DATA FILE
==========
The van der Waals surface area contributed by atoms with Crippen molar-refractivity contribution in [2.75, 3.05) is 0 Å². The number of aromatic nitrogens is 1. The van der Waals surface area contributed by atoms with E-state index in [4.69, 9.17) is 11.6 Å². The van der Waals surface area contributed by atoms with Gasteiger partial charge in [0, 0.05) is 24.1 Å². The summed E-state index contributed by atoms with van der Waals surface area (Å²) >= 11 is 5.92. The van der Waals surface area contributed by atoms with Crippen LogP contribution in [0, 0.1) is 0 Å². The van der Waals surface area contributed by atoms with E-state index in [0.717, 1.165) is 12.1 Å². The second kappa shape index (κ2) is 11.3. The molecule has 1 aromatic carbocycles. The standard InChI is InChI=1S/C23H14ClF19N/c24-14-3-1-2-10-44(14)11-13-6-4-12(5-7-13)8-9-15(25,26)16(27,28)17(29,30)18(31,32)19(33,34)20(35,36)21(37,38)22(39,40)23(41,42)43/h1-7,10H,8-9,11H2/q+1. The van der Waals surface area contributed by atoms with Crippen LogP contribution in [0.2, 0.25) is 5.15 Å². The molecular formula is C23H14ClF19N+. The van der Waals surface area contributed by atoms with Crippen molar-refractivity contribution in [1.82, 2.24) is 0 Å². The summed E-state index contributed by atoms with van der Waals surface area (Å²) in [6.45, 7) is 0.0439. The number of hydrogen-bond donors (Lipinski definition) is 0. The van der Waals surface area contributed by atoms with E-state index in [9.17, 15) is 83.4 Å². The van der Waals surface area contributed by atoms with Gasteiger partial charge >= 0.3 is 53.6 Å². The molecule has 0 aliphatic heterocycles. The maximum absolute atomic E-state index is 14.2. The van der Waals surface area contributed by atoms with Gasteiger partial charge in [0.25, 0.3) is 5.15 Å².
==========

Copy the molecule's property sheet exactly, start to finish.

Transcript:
The van der Waals surface area contributed by atoms with Crippen molar-refractivity contribution in [2.75, 3.05) is 0 Å². The number of aromatic nitrogens is 1. The van der Waals surface area contributed by atoms with E-state index in [4.69, 9.17) is 11.6 Å². The van der Waals surface area contributed by atoms with Gasteiger partial charge in [0, 0.05) is 24.1 Å². The summed E-state index contributed by atoms with van der Waals surface area (Å²) >= 11 is 5.92. The van der Waals surface area contributed by atoms with Crippen LogP contribution in [0, 0.1) is 0 Å². The van der Waals surface area contributed by atoms with E-state index in [0.717, 1.165) is 12.1 Å². The second kappa shape index (κ2) is 11.3. The molecule has 1 aromatic carbocycles. The standard InChI is InChI=1S/C23H14ClF19N/c24-14-3-1-2-10-44(14)11-13-6-4-12(5-7-13)8-9-15(25,26)16(27,28)17(29,30)18(31,32)19(33,34)20(35,36)21(37,38)22(39,40)23(41,42)43/h1-7,10H,8-9,11H2/q+1. The van der Waals surface area contributed by atoms with Crippen LogP contribution in [0.2, 0.25) is 5.15 Å². The molecular formula is C23H14ClF19N+. The van der Waals surface area contributed by atoms with Crippen molar-refractivity contribution in [1.82, 2.24) is 0 Å². The summed E-state index contributed by atoms with van der Waals surface area (Å²) in [6.45, 7) is 0.0439. The number of hydrogen-bond donors (Lipinski definition) is 0. The van der Waals surface area contributed by atoms with E-state index in [9.17, 15) is 83.4 Å². The van der Waals surface area contributed by atoms with Gasteiger partial charge >= 0.3 is 53.6 Å². The molecule has 0 aliphatic heterocycles. The maximum absolute atomic E-state index is 14.2. The van der Waals surface area contributed by atoms with Gasteiger partial charge in [0.25, 0.3) is 5.15 Å².